No one likes making a mistake. It can be frustrating, demoralizing, and even embarrassing when you need to apologize. And sometimes, saying “Sorry” just doesn’t feel like it hits the right mark. If you need a new way to apologize, try on one of these new phrases for size and see if you can add another way to say “sorry” to your repertoire!
1. Beg Your Pardon, Pardon Me, Pardon
“Pardon” is a great option because it’s flexible: it works just as well in a formal setting as it does in an informal setting. Whether you’re apologizing for misreading an email from a co-worker or for bumping into someone on the subway, a simple “pardon” can go a long way in smoothing things over.
EXAMPLE: Pardon me; I must have been reading too quickly and missed that nuance.
EXAMPLE: Pardon; I didn’t see you there.
2. My Apologies, Apologies
“My apologies” or “Apologies” is most often used in a professional or business setting (think customer service, emails, etc.). It’s a bit formal, but if you’re in an office or apologizing to a co-worker, a little bit of formality is what you want. Alternatively, you might also be familiar with “Apologies” when declining an invitation or expressing regret that you are busy, behind schedule, or otherwise unable to fulfill a need.
EXAMPLE: My apologies; unfortunately, I will be in another meeting during that time.
EXAMPLE: Apologies; I am running behind by about 10 minutes.
3. Forgive Me
You don’t always need to say “Sorry” to express regret. “Forgive me” is a great way to apologize and ask the other party for their understanding and forgiveness. Even better, it works just as well in a group of friends as it does with a boss, colleague, professor, or in another professional setting – so it’s a good phrase to keep handy for times when you’ve made a mistake and want to own up quickly.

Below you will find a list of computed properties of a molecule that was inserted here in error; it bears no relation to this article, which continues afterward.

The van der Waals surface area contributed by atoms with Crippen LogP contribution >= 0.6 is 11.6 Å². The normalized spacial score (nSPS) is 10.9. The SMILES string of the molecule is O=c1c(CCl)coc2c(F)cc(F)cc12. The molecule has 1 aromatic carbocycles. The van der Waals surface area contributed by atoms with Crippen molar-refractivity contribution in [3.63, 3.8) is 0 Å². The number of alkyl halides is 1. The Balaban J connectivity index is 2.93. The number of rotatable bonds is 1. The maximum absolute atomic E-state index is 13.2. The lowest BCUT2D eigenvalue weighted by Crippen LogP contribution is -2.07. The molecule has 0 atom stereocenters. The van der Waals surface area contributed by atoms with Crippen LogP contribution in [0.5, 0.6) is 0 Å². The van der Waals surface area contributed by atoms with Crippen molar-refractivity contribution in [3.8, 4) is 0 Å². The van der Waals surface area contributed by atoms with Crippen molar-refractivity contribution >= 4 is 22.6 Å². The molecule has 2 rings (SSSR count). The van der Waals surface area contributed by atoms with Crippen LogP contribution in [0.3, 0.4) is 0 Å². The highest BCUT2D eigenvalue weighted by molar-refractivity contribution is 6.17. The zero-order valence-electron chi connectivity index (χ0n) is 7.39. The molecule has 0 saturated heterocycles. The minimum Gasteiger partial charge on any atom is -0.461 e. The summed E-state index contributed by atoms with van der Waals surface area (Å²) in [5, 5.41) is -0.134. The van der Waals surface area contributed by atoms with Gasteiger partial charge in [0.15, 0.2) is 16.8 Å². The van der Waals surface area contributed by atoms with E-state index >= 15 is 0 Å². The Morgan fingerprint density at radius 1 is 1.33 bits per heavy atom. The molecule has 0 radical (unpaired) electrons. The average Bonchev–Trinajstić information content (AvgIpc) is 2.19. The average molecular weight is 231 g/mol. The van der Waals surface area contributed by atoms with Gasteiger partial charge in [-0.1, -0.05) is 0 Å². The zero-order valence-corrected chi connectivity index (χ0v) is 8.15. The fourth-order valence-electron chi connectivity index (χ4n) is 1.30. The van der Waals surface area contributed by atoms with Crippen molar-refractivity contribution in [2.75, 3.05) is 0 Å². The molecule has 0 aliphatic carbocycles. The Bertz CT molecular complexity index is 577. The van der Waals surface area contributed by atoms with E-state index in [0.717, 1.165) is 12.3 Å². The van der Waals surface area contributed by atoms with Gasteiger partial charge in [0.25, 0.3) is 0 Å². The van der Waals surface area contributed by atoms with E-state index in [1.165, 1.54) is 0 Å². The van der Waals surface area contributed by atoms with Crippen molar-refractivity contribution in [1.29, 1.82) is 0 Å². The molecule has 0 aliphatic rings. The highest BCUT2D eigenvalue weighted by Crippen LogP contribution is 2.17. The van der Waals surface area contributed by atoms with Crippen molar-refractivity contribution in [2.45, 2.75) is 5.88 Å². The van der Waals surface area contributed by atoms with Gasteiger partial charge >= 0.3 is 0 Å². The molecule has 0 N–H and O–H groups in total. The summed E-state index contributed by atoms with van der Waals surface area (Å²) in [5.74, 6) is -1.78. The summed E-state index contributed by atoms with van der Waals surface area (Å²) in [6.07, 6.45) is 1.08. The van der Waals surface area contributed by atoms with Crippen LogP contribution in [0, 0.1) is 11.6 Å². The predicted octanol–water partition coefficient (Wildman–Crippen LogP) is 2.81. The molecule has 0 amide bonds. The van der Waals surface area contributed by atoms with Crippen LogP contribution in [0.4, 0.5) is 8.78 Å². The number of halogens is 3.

EXAMPLE: Forgive me for forgetting your birthday. It won’t happen again!
EXAMPLE: Forgive me; I’m not sure I understand the question/assignment/request.
4. Excuse Me
Being interrupted in a conversation is frustrating – and if you find yourself becoming the interrupter, you can smooth things over by using “Excuse me.” Of course, this doesn’t give you free rein to interrupt whenever you want! Use “Excuse me” sparingly (just as you would only interrupt someone when urgent or absolutely necessary). If you’re a frequent traveler, “Excuse me” can also be an excellent way to cover your tracks if you’ve inadvertently made a social faux pas.
EXAMPLE: Excuse me; I think you might have forgotten one of the agenda items we discussed last week.
EXAMPLE: Excuse me; I did not know that formal wear was required when visiting a church.
5. Mea culpa
“Mea culpa” is Latin for “through my fault.” While not often used in casual speech, you may find “mea culpa” in professional writing or more formal settings, such as a newspaper article or a business email. “Mea culpa” can help express regret or apology for misquoting someone or unintentionally providing misinformation.
EXAMPLE: With a healthy dose of mea culpa, I’d love to have an additional day added to the deadline.
EXAMPLE: The newspaper issued a mea culpa statement after misquoting the governor.
Using “whoops” or “my bad” is best for informal settings and usually as a quick apology for a minor mistake. For example, if you accidentally bumped someone’s elbow while waiting in line at the grocery store, “oops” gives a friendly and quick apology. Of course, if you’ve just shattered your grandmother’s favorite lamp, “whoops” isn’t going to cut it – while it is an apology, it’s much more informal. It could be misinterpreted as being careless or sarcastic in more severe situations.
EXAMPLE: Oops, I forgot to refill the toilet paper.
EXAMPLE: Whoops – I didn’t mean to bump into you.
Everyone makes mistakes – after all, no one is perfect! Now that you have a few new options for saying “sorry,” you’ve got everything you need to apologize, keep the peace, and maybe even get a smile of forgiveness in return.
The next time you need to apologize, you will have another way to say “sorry” in your writing toolbox!
Related: “I Apologize”–How to Say It